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Review: Return to Dust (2022)

Review: Return to Dust (2022)

Return to Dust (2022)

Return to Dust (Yin Ru Chen Yan, 2022) is a film written and directed by Ruijun Li and selected for the main competition of the 72nd Berlin Film Festival. The film tells the story of two lonely individuals, Youtie Ma (Renlin Wu) and Guiying Cao (Hai-Qing), who are abandoned by their respective families in China’s northwest countryside, and are tied to each other in their day-to-day ploughing.

In terms of time narrative, through the four seasons of the year, which are unique to Chinese vernacular farming, the two marginalized rural people are allowed to express their plight from their first encounter in spring, to their mutual support in building a house together under a rainstorm in summer, to their team effort at harvest time in autumn, to their end of life in winter. Their fate is also expressed in a small way by presenting the collective fate – that is, the plight of the disadvantaged – through their individual fates.

The film’s metaphors are also full of sympathy for the fate of the individual peasants and a critique of Capitalism – the phenomenon of the disembodied marginalised group under the operation of capital. Both Youtie and Guiying choose silence. In the scene where blood is drawn, because Ma’s rare blood type can save the life of the village landlord, the villagers coerce Ma to donate her blood. Instead of arguing with such force from public opinion, Ma says nothing and agrees. Neither Youtiao nor Guiying speaks during the whole process. After the officials leave the room, Guiying is found to be so frightened that she is incontinent. In this moment, silence and pathology reveal the unevenness of the volume of sound and the unidirectionality of the message. We can therefore understand that the director’s intention is to criticise the capitalists, who are on the more discursive side.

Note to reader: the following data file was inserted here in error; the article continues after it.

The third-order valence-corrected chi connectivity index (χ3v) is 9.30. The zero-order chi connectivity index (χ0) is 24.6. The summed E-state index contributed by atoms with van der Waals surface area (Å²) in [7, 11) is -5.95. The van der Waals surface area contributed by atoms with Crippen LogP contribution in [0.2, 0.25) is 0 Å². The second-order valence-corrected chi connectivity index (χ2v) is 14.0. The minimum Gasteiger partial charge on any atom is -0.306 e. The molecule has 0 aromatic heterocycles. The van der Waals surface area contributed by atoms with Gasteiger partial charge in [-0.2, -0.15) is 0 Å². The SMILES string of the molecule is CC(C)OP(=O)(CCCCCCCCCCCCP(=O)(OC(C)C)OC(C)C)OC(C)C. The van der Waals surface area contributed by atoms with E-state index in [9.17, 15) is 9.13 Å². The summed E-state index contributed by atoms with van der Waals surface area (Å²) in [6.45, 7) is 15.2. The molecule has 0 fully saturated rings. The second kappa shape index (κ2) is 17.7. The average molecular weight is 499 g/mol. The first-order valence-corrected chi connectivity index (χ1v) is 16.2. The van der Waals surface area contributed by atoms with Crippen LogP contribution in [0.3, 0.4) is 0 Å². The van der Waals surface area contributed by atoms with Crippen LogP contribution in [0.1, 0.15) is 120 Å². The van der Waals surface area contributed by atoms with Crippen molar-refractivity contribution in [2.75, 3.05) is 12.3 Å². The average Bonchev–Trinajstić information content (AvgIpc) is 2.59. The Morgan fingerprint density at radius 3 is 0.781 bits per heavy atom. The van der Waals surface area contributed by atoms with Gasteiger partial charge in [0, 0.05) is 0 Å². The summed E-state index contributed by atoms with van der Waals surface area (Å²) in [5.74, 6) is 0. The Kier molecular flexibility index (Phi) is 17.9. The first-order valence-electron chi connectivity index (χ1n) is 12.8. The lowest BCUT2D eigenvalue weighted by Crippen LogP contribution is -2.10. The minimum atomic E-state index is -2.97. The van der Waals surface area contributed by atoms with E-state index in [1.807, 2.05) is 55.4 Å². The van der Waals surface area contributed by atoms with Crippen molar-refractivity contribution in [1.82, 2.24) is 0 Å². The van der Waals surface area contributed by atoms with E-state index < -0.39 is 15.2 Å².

But despite this, the absence of a female perspective in the film is somewhat disappointing, despite the patriarchal traditions of rural China. This is a macho superhero film with a director-writer who has an underlying logic rooted deep in the genes of its male creators. The film revolves around the hero, Youtie, while Guiying is more of an instrumentalist in driving the motivation for male behaviour, including her death, in order to bring Youtie Ma to his kind of heroic end, as a way of celebrating his simplicity, his deep love.

Written for The Film Dispatch by Hannah Qiu.


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